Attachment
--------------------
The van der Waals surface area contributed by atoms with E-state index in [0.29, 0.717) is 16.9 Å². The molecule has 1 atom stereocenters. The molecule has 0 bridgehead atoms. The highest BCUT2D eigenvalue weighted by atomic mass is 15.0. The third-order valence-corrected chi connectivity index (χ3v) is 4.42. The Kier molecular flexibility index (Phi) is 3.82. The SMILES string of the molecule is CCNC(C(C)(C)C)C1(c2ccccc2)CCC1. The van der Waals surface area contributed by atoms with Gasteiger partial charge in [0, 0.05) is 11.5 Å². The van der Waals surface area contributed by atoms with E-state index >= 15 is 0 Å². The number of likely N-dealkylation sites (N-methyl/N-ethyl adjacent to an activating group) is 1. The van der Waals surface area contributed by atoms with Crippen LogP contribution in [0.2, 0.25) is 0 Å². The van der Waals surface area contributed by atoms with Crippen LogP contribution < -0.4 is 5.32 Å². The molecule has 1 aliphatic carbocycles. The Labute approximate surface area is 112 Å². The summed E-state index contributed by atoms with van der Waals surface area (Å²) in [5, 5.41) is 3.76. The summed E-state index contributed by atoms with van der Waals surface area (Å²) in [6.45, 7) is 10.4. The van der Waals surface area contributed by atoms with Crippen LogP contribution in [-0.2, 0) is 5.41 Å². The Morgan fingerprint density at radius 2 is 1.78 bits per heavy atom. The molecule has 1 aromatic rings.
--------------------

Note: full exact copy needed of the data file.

The van der Waals surface area contributed by atoms with E-state index in [0.29, 0.717) is 16.9 Å². The molecule has 1 atom stereocenters. The molecule has 0 bridgehead atoms. The highest BCUT2D eigenvalue weighted by atomic mass is 15.0. The third-order valence-corrected chi connectivity index (χ3v) is 4.42. The Kier molecular flexibility index (Phi) is 3.82. The SMILES string of the molecule is CCNC(C(C)(C)C)C1(c2ccccc2)CCC1. The van der Waals surface area contributed by atoms with Gasteiger partial charge in [0, 0.05) is 11.5 Å². The van der Waals surface area contributed by atoms with E-state index >= 15 is 0 Å². The number of likely N-dealkylation sites (N-methyl/N-ethyl adjacent to an activating group) is 1. The van der Waals surface area contributed by atoms with Crippen LogP contribution in [0.2, 0.25) is 0 Å². The van der Waals surface area contributed by atoms with Crippen LogP contribution < -0.4 is 5.32 Å². The molecule has 1 aliphatic carbocycles. The Labute approximate surface area is 112 Å². The summed E-state index contributed by atoms with van der Waals surface area (Å²) in [5, 5.41) is 3.76. The summed E-state index contributed by atoms with van der Waals surface area (Å²) in [6.45, 7) is 10.4. The van der Waals surface area contributed by atoms with Crippen LogP contribution in [-0.2, 0) is 5.41 Å². The Morgan fingerprint density at radius 2 is 1.78 bits per heavy atom. The molecule has 1 aromatic rings.